A quick look at what’s going on within the main areas of communication, mobility and food, and the disruptions that are needed for the sake of economic resilience in 2019. This was an article features in In Focus magazine issue 5.
A global 5G race is underway. Already in 2017, Korea Telecom rolled out a trial 5G network ahead of the 2018 Winter Olympics in Seoul and today, the city offers it almost everywhere. In July 2019, CGTN reported that Monaco has become the first European country to be entirely covered by a 5G network based on Huawei’s technology. Huawei doesn’t look like it’s slowing down in the midst of current trade barriers because it has secured, according to CGTN, 50 commercial contracts in 30 countries in terms of 5G and has shipped 150,000 base stations worldwide. Despite the race, interestingly, PwC reported that only a third of consumers are willing to pay for 5G service.
5G’s usefulness, besides super-efficient communication, extended to making a remote brain surgery possible in March 2019. Chief physician Dr Ling Zhipei started the 3-hour surgery while in Beijing, 3,000 km away from where the patient was in Sanya, China. Through China Mobile and Huawei 5G technology, the surgery was deemed a success. Dr Ling’s remark was, ‘You barely feel that the patient is 3,000 km away.’ However, it wasn’t the first. China Daily reported that a complicated hepatic operation was done in a hospital in Shenzhen under the real-time instructions of an expert 2,200 km away in Beijing. Thanks to the speed, large bandwith, low latency and high reliability of 5G, these remote surgeries were, and will be, possible.
Despite PWC’s report, 5G will increase the number of devices connected to the internet. As it is now, according to IT Pro Portal, there are already 3.6 billion connected devices. This is almost half of the current world population. And it’s growing fast.
There are many hopes pinned onto autonomous cars. The main one is that autonomous cars will be able to reduce traffic congestion. Phys.org reported how researchers found that by controlling the pace of autonomous cars, these cars could control traffic flow by dispersing stop-and-go waves so that traffic wasn’t oscillating as it would by human driven cars. What’s more, even as small as five per cent of autonomous vehicles could significantly eliminate stop-and-go waves. Thus, reducing total fuel consumption by up to 40 per cent and braking events by up to 99 per cent.
Autonomous vehicles have been said to affect, for example, the shipping industry by reducing the number of human drivers and increasing safety, among other things. Still, at this moment, self-driving cars are still a concept. Tests are still on-going and according to an Independent article in April 2019, autonomous technology firm FiveAI has started testing five self-driving cars in Bromley and Croydon in the United Kingdom, as the latest step in its plans to eventually roll out an autonomous, car-sharing service in London. The company hopes to begin passenger trials in 2020.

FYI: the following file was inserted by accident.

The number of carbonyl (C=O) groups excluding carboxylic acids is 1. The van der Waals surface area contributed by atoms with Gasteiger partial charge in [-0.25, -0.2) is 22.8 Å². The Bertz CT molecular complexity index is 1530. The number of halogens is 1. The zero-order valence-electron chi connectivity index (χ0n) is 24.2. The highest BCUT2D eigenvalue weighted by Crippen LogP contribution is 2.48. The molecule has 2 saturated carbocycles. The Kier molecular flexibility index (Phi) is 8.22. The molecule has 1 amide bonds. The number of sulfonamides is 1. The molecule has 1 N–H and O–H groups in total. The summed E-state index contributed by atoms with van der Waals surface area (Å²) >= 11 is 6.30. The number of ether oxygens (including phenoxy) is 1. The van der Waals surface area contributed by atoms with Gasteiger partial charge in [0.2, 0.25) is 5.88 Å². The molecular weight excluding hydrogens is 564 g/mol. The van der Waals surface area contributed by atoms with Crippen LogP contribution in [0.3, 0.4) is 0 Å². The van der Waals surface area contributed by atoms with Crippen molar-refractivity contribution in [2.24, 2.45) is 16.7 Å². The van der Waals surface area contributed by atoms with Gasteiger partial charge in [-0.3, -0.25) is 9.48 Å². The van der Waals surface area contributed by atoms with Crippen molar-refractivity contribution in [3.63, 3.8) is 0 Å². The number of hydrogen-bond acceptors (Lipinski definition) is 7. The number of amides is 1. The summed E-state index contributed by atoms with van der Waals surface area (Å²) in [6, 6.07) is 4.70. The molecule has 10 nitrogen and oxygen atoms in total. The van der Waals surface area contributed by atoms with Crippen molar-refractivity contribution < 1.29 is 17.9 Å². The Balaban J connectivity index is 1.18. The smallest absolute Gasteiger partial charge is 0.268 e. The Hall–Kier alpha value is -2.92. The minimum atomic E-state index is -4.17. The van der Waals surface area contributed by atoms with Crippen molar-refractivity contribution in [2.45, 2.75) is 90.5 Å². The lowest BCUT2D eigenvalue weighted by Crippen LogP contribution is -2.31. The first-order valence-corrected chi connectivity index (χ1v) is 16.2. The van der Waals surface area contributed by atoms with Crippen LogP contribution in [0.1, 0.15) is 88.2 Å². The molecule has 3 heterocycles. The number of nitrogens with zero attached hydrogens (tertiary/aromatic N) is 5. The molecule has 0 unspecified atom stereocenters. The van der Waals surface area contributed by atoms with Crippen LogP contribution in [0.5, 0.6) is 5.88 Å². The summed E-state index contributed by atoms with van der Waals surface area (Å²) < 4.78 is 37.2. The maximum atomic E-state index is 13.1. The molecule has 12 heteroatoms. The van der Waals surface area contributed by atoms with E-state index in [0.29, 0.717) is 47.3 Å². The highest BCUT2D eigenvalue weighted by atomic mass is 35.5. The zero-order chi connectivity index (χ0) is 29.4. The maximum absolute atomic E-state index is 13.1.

The world’s current population of 7.7 billion is expected to go up by a billion in about a decade. Already at the turn of the century FAO had predicted a decline of annual agricultural growth of 0.7 per cent in the next three decades. Not good news since we’re going to need an increase of food supply to feed 8.5 billion by 2030. Therefore, World Resource Institute has come up with steps on how to create a sustainable food future and it includes increasing food production as well as fish supply without expanding agricultural land, protecting as well as restoring natural ecosystems, reducing GHG emissions due to agricultural production and reducing growth in demand for food as well as other agricultural products.
Enter, agriculture technology, or agtech.
Startups have been main catalysts for the rise of agtech. In fact, its development has surpassed analysts’ predictions with self-driving tractors, autonomous farm equipment that’s able to plant, plow, weed, spray and more, and of course, robots that are able to do the jobs of human farmers.
On purely agriculture science, crops now have higher nutritional content, are more fertile and resilient to diseases. Agtech has been a great help in developing countries and in areas that aren’t farming-friendly such as the dessert. FAO reported that currently smallholder farmers supply 80 per cent of food in sub-Saharan Africa and Asia. However, they’re threatened by competitive pressure from, among other things, globalisation. Here’s where agtech helps, with a little help from prominent benefactors to inject funding into innovative agricultural technology, these countries can adopt agtech to further their endeavour. Thus, be a part of the food security solution.
2018, it seems, was a good year for IoT. This year too, looks like. There are five things, according to Forbes, to watch out for in 2019 when it comes to IoT: its overall growth, deeper penetration in the manufacturing as well as healthcare industries, increased security at end points, smart common areas in cities globally and increased market penetration of connected smart cars. Most impressively, is the prediction that 87 per cent of healthcare organisations will adopt IoT in this year alone. This means endless possibilities including smart pills, smart home care and electronic health records.
For those wondering if it’s time to buy a new car, Daniel Newman in his Forbes article thinks so. ‘IoT’s changing the way we experience automobiles,’ he says. ‘Now tonnes of vehicles have a connected app that shows up to date diagnostic information about the car. This is done with IoT technology. [However], Diagnostic information isn’t the only IoT advancement that we’ll see in the next year or so. Connected apps, voice search and current traffic information are a few other things that’ll change the way we drive.’